this work, either. In particular, themes from the long Poco sostenuto introduction to the opening section throughout the first and later movements. For example, the introduction’s long, rising scales (like “gigantic stairs,” commented the English writer George Grove) can be heard cantering up and down in the development section of the movement’s main Vivace section. And this theme’s graceful turns and leaps eventually grow into the whirling-dervish theme of the finale. Later in the first movement, an immensely long crescendo builds over a bass that moans in semitones; something very similar happens before the coda of the finale (these are said to be the passages that caused Carl Maria von Weber to say that Beethoven was “ripe for the madhouse”) — and both of these moments have a close cousin in the Trio theme of the scherzo, with its wavering half-step. Such observations, however, can carry us only a little way toward understanding how a composer can be so bold and so right at the same time, throughout a long work. Even so, extramusical associations don’t add much, either. Donald Francis Tovey wrote that “the symphony is so overwhelmingly convincing and so untranslatable, that it has for many years been treated quite reasonably as a piece of music, instead of as an excuse for discussing the French Revolution.” The revolution, of course, is in the music. And familiar as this music is, it always catches us off guard, from the opening notes — a pregnant oboe theme that Beethoven promptly discards — to the sudden, final Amajor cannon shots, which explode any thought of a lengthy “Beethoven coda.” Asked once why he didn’t compose more music in the vein of his best-selling works, Beethoven replied, “Art always demands something new from us.” Two centuries after he wrote it, the Seventh Symphony sounds as new as tomorrow’s premiere.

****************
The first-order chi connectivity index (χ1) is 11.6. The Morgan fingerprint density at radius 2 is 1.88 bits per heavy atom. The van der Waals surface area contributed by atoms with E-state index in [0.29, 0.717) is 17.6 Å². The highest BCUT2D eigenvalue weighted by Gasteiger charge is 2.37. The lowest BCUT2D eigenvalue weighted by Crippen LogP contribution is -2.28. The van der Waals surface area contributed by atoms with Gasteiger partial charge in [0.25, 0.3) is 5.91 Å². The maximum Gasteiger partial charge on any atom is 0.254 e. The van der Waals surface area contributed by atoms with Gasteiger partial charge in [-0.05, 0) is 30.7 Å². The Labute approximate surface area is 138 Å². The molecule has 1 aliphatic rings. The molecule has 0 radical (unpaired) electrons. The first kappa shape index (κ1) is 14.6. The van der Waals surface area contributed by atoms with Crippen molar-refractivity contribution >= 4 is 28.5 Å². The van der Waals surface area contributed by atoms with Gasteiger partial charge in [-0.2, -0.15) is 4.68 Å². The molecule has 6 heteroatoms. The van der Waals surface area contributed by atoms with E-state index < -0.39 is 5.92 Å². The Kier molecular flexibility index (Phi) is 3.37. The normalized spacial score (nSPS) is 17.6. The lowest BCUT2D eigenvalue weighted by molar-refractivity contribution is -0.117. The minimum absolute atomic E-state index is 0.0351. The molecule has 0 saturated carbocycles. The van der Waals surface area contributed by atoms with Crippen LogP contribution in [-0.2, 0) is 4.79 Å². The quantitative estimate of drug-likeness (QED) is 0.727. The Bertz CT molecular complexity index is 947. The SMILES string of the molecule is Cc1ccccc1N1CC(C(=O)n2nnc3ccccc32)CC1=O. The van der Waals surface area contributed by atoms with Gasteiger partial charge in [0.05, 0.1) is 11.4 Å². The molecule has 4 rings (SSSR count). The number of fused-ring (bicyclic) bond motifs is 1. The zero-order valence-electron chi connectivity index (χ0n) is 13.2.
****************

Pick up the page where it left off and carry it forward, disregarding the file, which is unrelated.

It was not Beethoven’s great harmonic skills, but his persistent rhythms that prompted Richard Wagner to call the Seventh Symphony “the Apotheosis of the Dance.”
—David Wright © 2013
lec.edu 1.855.GO.STORM Severance Hall 2012-13
About the Music
Herbert Blomstedt Conducts Beethoven's Seventh